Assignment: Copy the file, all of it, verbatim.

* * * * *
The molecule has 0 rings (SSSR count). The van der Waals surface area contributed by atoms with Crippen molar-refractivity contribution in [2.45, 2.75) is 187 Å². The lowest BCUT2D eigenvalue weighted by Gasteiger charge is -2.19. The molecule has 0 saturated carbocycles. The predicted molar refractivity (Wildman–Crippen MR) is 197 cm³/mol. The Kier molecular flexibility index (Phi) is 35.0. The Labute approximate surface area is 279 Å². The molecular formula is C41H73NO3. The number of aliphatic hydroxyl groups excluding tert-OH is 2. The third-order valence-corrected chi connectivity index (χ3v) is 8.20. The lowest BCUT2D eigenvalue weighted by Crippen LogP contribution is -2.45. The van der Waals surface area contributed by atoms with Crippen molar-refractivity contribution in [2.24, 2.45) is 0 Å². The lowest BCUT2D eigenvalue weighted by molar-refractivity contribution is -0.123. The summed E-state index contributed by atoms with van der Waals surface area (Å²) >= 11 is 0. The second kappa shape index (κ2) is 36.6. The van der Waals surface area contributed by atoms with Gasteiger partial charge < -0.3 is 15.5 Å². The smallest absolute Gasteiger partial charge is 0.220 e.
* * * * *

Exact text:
The molecule has 0 rings (SSSR count). The van der Waals surface area contributed by atoms with Crippen molar-refractivity contribution in [2.45, 2.75) is 187 Å². The lowest BCUT2D eigenvalue weighted by Gasteiger charge is -2.19. The molecule has 0 saturated carbocycles. The predicted molar refractivity (Wildman–Crippen MR) is 197 cm³/mol. The Kier molecular flexibility index (Phi) is 35.0. The Labute approximate surface area is 279 Å². The molecular formula is C41H73NO3. The number of aliphatic hydroxyl groups excluding tert-OH is 2. The third-order valence-corrected chi connectivity index (χ3v) is 8.20. The lowest BCUT2D eigenvalue weighted by Crippen LogP contribution is -2.45. The van der Waals surface area contributed by atoms with Crippen molar-refractivity contribution in [2.24, 2.45) is 0 Å². The lowest BCUT2D eigenvalue weighted by molar-refractivity contribution is -0.123. The summed E-state index contributed by atoms with van der Waals surface area (Å²) >= 11 is 0. The second kappa shape index (κ2) is 36.6. The van der Waals surface area contributed by atoms with Gasteiger partial charge < -0.3 is 15.5 Å². The smallest absolute Gasteiger partial charge is 0.220 e.